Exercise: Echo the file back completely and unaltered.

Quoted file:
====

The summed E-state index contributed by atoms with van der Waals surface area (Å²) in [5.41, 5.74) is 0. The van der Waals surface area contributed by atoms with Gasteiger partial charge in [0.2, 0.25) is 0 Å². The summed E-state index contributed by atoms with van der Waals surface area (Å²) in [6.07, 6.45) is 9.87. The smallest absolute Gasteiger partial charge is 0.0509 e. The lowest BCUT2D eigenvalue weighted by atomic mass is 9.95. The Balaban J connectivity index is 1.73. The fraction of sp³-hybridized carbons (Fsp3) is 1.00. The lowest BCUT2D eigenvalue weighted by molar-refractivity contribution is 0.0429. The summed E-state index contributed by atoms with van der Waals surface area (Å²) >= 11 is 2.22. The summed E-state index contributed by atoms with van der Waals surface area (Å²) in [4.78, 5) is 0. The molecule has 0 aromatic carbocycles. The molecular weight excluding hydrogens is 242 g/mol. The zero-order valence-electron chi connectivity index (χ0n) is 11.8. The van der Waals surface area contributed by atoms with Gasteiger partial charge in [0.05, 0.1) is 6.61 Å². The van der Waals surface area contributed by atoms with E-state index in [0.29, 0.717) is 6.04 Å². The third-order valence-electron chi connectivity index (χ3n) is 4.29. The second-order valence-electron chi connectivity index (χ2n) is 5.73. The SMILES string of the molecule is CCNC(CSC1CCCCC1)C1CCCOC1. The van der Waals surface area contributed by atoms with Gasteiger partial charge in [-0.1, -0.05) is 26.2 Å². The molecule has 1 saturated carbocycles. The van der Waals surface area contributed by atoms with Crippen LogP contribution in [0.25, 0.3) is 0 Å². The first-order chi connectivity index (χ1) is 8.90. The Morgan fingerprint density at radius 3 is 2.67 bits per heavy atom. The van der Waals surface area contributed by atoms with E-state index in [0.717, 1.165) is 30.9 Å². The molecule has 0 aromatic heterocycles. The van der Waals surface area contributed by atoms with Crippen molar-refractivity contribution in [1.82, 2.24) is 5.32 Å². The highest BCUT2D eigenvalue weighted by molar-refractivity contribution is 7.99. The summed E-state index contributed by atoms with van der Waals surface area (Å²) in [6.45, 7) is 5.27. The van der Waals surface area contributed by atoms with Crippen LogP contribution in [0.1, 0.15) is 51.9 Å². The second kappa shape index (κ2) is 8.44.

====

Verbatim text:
The summed E-state index contributed by atoms with van der Waals surface area (Å²) in [5.41, 5.74) is 0. The van der Waals surface area contributed by atoms with Gasteiger partial charge in [0.2, 0.25) is 0 Å². The summed E-state index contributed by atoms with van der Waals surface area (Å²) in [6.07, 6.45) is 9.87. The smallest absolute Gasteiger partial charge is 0.0509 e. The lowest BCUT2D eigenvalue weighted by atomic mass is 9.95. The Balaban J connectivity index is 1.73. The fraction of sp³-hybridized carbons (Fsp3) is 1.00. The lowest BCUT2D eigenvalue weighted by molar-refractivity contribution is 0.0429. The summed E-state index contributed by atoms with van der Waals surface area (Å²) >= 11 is 2.22. The summed E-state index contributed by atoms with van der Waals surface area (Å²) in [4.78, 5) is 0. The molecule has 0 aromatic carbocycles. The molecular weight excluding hydrogens is 242 g/mol. The zero-order valence-electron chi connectivity index (χ0n) is 11.8. The van der Waals surface area contributed by atoms with Gasteiger partial charge in [0.05, 0.1) is 6.61 Å². The van der Waals surface area contributed by atoms with E-state index in [0.29, 0.717) is 6.04 Å². The third-order valence-electron chi connectivity index (χ3n) is 4.29. The second-order valence-electron chi connectivity index (χ2n) is 5.73. The SMILES string of the molecule is CCNC(CSC1CCCCC1)C1CCCOC1. The van der Waals surface area contributed by atoms with Gasteiger partial charge in [-0.1, -0.05) is 26.2 Å². The molecule has 1 saturated carbocycles. The van der Waals surface area contributed by atoms with Crippen LogP contribution in [0.25, 0.3) is 0 Å². The first-order chi connectivity index (χ1) is 8.90. The Morgan fingerprint density at radius 3 is 2.67 bits per heavy atom. The van der Waals surface area contributed by atoms with E-state index in [0.717, 1.165) is 30.9 Å². The molecule has 0 aromatic heterocycles. The van der Waals surface area contributed by atoms with Crippen molar-refractivity contribution in [1.82, 2.24) is 5.32 Å². The highest BCUT2D eigenvalue weighted by molar-refractivity contribution is 7.99. The summed E-state index contributed by atoms with van der Waals surface area (Å²) in [6.45, 7) is 5.27. The van der Waals surface area contributed by atoms with Crippen LogP contribution in [0.1, 0.15) is 51.9 Å². The second kappa shape index (κ2) is 8.44.